Salena Zito

WASHINGTON – When Democrat Paul Strauss walks into the John A. Wilson Building a little more than a block from the White House, the door leading to his office is marked “Senator.”

The young intern answering his phone cheerfully greets callers with, “Senator Strauss’s office.” And if he has to send a letter, he has official U.S. Senate stationary embossed with a gold eagle.

Yet the perks for this obscure Washington political asterisk end there.

Don’t feel bad if you’ve never heard of Sen. Strauss. Even some people who live here and can vote for him have no idea he exists.

Strauss and Michael Brown are “shadow” senators representing the District of Columbia, one of three members of the district’s shadow delegation – along with shadow representative Mike Panetta –who are elected by D.C. voters.

“Basically the voters can vote for me, but I can’t vote for them,” Strauss said. “My job is to win statehood for the district.”

Doesn’t that make him essentially a lobbyist?

“Not so,” Strauss said. “Lobbyists are paid to do what I do for free. Just like my wife is not paid to do some things for me that I might have to pay for somewhere else.”

None of these shadow guys should be confused with D.C.’s delegate-at-large, Rep. Eleanor Holmes Norton, who is employed by the federal government, can vote and serve on a committee, but cannot vote on any passage of legislation.

Strauss said the district has been lobbying for statehood since 1801. That would give representation in Congress to the 600,000 voters living there.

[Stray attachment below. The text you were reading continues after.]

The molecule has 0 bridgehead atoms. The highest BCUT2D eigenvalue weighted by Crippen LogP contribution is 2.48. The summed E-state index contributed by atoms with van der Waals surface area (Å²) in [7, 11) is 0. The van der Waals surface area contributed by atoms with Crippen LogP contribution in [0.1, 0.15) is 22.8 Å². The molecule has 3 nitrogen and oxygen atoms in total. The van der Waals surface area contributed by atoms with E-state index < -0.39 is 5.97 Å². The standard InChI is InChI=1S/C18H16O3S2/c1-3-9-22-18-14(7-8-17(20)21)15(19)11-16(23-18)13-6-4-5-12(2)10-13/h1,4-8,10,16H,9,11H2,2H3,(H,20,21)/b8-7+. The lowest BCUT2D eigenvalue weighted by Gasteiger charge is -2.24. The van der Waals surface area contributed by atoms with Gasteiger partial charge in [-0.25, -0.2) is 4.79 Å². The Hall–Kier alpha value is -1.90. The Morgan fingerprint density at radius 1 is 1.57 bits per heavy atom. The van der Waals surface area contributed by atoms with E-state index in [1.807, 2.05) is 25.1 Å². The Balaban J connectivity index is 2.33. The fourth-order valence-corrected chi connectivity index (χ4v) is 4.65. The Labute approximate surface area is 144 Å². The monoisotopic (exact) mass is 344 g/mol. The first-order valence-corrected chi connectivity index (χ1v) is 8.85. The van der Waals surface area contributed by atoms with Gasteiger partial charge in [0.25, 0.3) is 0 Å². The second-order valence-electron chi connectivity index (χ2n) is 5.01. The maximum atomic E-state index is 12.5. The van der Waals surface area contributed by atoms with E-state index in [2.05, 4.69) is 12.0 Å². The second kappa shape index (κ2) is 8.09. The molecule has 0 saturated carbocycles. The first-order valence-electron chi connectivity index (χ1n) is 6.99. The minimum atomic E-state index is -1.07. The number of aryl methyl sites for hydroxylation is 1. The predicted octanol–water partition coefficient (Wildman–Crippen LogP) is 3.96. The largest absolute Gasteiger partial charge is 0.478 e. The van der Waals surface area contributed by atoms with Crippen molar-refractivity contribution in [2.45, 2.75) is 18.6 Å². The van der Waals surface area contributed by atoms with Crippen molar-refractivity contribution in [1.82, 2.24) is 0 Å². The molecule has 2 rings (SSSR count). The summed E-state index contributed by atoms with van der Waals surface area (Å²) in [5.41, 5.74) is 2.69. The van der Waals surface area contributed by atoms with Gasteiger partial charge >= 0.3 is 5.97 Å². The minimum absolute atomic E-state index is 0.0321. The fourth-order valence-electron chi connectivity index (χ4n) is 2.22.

The district was created to serve as the federal government’s seat, thanks to Philadelphia’s refusal to provide protection to the Continental Congress.

A site near Harrisburg, Pa., was considered first but, instead, the district was carved from Maryland and Virginia. Virginia’s portion later voted to return to that state.

Although Congress controls the district, lawmakers established a limited form of home rule through a locally elected government. Like other U.S. territories and the Commonwealth of Puerto Rico, it has a non-voting House delegate.

Strauss hints that past attempts to make the district a state were blindsided by racism, since its populace was and is predominantly black.

He admits the last two years – with a liberal black president and an overwhelming majority of Democrats in Congress – were the best shot at achieving statehood.

“It sure should have been,” Strauss grumbled. “We lost an opportunity to accomplish what was essentially our moment. Somehow we thought if we asked for less democracy we would get more. We ended up creating more diversion than solutions.”


Salena Zito

Salena Zito is a political analyst, reporter and columnist.